In the comment section of a recent article, I was asked what resources I’d recommend for those seeking the bulwark of Christian spirituality in these trying times. Given the endless number of books and videos out there—some of which are spiritually quite misleading and dangerous—I thought I’d make a list of my personal recommendations for those of you interested in either starting or deepening your walk down this path.
Here is the list of my current top 5, in no particular order.
1. “Finding The Church That Jesus Built” by Deacon Ezra Ham
In this video series, Deacon Ezra (a Subdeacon at the time of filming) explains the entire history and development of the early Church. If you are a Protestant who has ever wondered what happened after the events described in the Book of Acts, this is a fantastic place to learn the answer to that question. If you aren’t a Christian at all—but are interested in the religion’s development as a matter of purely intellectual learning—you will still find much to appreciate here.
You will learn about the various regions of the ancient world, who ran them, where the Apostles went, and what they did there. You will also learn about the development of Holy Scripture within the context of Holy Tradition, and how these teachings were passed down over time. This series is so in-depth and educational that it was one of the final catalysts for my conversion from Protestantism to Orthodoxy.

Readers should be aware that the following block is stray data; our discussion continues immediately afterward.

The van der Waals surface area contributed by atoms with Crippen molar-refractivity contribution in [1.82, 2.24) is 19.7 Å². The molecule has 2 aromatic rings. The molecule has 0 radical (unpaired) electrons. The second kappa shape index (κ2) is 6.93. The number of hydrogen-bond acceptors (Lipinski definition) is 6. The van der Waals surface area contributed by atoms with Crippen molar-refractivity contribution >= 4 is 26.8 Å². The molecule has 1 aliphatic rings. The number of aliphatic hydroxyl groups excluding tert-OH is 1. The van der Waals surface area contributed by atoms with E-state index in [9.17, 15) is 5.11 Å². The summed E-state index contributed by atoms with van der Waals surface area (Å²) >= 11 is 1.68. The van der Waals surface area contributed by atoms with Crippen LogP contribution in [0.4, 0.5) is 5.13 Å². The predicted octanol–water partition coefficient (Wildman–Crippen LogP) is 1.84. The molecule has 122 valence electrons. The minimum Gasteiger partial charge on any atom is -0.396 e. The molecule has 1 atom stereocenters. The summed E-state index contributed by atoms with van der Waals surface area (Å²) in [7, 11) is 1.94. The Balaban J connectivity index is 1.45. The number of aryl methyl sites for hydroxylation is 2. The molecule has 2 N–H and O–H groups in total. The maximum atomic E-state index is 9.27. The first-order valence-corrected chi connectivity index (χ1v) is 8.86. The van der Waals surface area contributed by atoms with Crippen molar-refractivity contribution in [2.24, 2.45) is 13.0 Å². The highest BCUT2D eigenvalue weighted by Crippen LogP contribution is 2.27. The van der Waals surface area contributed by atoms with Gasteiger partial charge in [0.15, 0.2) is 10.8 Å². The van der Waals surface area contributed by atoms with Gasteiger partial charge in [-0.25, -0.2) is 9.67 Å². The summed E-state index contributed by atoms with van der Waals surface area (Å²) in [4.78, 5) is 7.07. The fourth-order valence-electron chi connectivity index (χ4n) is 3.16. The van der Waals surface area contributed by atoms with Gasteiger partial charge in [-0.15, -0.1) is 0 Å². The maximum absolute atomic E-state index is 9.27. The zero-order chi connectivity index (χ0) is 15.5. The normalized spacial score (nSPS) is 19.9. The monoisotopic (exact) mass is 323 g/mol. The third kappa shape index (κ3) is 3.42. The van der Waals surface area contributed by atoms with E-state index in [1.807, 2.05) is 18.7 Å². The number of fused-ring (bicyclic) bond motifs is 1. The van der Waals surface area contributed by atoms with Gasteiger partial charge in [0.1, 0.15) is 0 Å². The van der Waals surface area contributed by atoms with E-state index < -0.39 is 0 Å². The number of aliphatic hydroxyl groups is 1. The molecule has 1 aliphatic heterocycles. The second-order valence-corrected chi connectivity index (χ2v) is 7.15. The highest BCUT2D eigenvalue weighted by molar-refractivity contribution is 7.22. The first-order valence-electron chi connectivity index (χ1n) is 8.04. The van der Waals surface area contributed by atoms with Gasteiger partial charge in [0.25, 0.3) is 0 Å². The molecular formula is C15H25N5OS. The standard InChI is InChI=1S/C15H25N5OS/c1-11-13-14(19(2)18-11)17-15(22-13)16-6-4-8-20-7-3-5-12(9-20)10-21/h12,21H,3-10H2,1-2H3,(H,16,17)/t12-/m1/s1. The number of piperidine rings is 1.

If you want to watch the series from start-to-finish (which I recommend doing), here is the first video:
2. “Orthodoxy And Heterodoxy” by Father Andrew Stephen Damick
I have read hundreds (if not thousands) of texts on comparative religion and philosophy. Many are dense and difficult to read, while many others simply compare systems side-by-side with no standard against which all are compared.
In this book by Father Andrew Stephen Damick, Orthodox Christianity is that standard. Everything else under the Christian umbrella is described in terms of how it broke away from the Ancient Faith, while giving due acknowledgment to those aspects of the Truth which they have in common with it. The book is easy to read and highly educational, explaining in great detail the theological and dogmatic differences between both various Christian denominations and non-Christian religions.
3. “Unseen Warfare” (translation by Father Jack Sparks)
Outside of Holy Scripture, the Unseen Warfare series is my favorite set of spiritual texts. Originally written by the Roman Catholic monk Lorenzo Scupoli, it was later translated and edited by the Orthodox Saints Nicodemus of the Holy Mountain and Theophan the Recluse. It was then translated once more into English, and re-arranged into its present format by Father Jack Sparks (an ex-Protestant who converted to Orthodoxy).
Unlike the other resources in this list, Unseen Warfare contains practical instructions on how to draw nearer to God and submit your own will to His. Though the writing is simple, each page contains a wealth of wisdom worth spending considerable time digesting.